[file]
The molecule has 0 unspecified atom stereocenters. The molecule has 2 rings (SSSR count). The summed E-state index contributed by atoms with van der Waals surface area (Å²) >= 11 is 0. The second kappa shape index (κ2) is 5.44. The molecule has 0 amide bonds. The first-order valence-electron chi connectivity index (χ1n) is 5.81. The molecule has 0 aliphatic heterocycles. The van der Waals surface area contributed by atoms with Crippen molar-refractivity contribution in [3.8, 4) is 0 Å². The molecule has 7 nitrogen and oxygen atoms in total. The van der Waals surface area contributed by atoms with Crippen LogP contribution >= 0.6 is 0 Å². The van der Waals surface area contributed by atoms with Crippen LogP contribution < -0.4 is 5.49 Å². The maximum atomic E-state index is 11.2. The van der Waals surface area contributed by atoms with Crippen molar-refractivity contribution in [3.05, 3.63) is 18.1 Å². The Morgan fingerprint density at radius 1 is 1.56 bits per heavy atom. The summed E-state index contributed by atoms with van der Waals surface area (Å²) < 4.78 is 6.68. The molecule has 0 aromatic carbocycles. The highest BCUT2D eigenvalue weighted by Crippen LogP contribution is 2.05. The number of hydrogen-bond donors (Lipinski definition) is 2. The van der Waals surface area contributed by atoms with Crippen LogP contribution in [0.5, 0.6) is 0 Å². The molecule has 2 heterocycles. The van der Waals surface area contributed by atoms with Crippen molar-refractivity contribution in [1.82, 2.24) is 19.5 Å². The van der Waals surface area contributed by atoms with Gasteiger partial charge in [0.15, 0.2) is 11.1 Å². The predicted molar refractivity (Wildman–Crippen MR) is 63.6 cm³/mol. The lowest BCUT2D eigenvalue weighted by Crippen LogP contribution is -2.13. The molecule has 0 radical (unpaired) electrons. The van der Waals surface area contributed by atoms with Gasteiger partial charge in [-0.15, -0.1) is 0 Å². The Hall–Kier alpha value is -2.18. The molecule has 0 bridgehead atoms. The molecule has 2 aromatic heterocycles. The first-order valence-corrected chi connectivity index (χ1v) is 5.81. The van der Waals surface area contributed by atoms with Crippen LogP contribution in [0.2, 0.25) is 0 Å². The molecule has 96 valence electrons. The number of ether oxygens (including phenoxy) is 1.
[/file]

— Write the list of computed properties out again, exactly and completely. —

The molecule has 0 unspecified atom stereocenters. The molecule has 2 rings (SSSR count). The summed E-state index contributed by atoms with van der Waals surface area (Å²) >= 11 is 0. The second kappa shape index (κ2) is 5.44. The molecule has 0 amide bonds. The first-order valence-electron chi connectivity index (χ1n) is 5.81. The molecule has 0 aliphatic heterocycles. The van der Waals surface area contributed by atoms with Crippen molar-refractivity contribution in [3.8, 4) is 0 Å². The molecule has 7 nitrogen and oxygen atoms in total. The van der Waals surface area contributed by atoms with Crippen LogP contribution >= 0.6 is 0 Å². The van der Waals surface area contributed by atoms with Crippen LogP contribution < -0.4 is 5.49 Å². The maximum atomic E-state index is 11.2. The van der Waals surface area contributed by atoms with Crippen molar-refractivity contribution in [3.05, 3.63) is 18.1 Å². The Morgan fingerprint density at radius 1 is 1.56 bits per heavy atom. The summed E-state index contributed by atoms with van der Waals surface area (Å²) < 4.78 is 6.68. The molecule has 0 aromatic carbocycles. The highest BCUT2D eigenvalue weighted by Crippen LogP contribution is 2.05. The number of hydrogen-bond donors (Lipinski definition) is 2. The van der Waals surface area contributed by atoms with Crippen LogP contribution in [0.5, 0.6) is 0 Å². The molecule has 2 heterocycles. The van der Waals surface area contributed by atoms with Crippen molar-refractivity contribution in [1.82, 2.24) is 19.5 Å². The van der Waals surface area contributed by atoms with Gasteiger partial charge in [0.15, 0.2) is 11.1 Å². The predicted molar refractivity (Wildman–Crippen MR) is 63.6 cm³/mol. The lowest BCUT2D eigenvalue weighted by Crippen LogP contribution is -2.13. The molecule has 0 radical (unpaired) electrons. The van der Waals surface area contributed by atoms with Gasteiger partial charge in [-0.15, -0.1) is 0 Å². The Hall–Kier alpha value is -2.18. The molecule has 0 bridgehead atoms. The molecule has 2 aromatic heterocycles. The first-order valence-corrected chi connectivity index (χ1v) is 5.81. The van der Waals surface area contributed by atoms with Crippen LogP contribution in [0.2, 0.25) is 0 Å². The molecule has 96 valence electrons. The number of ether oxygens (including phenoxy) is 1.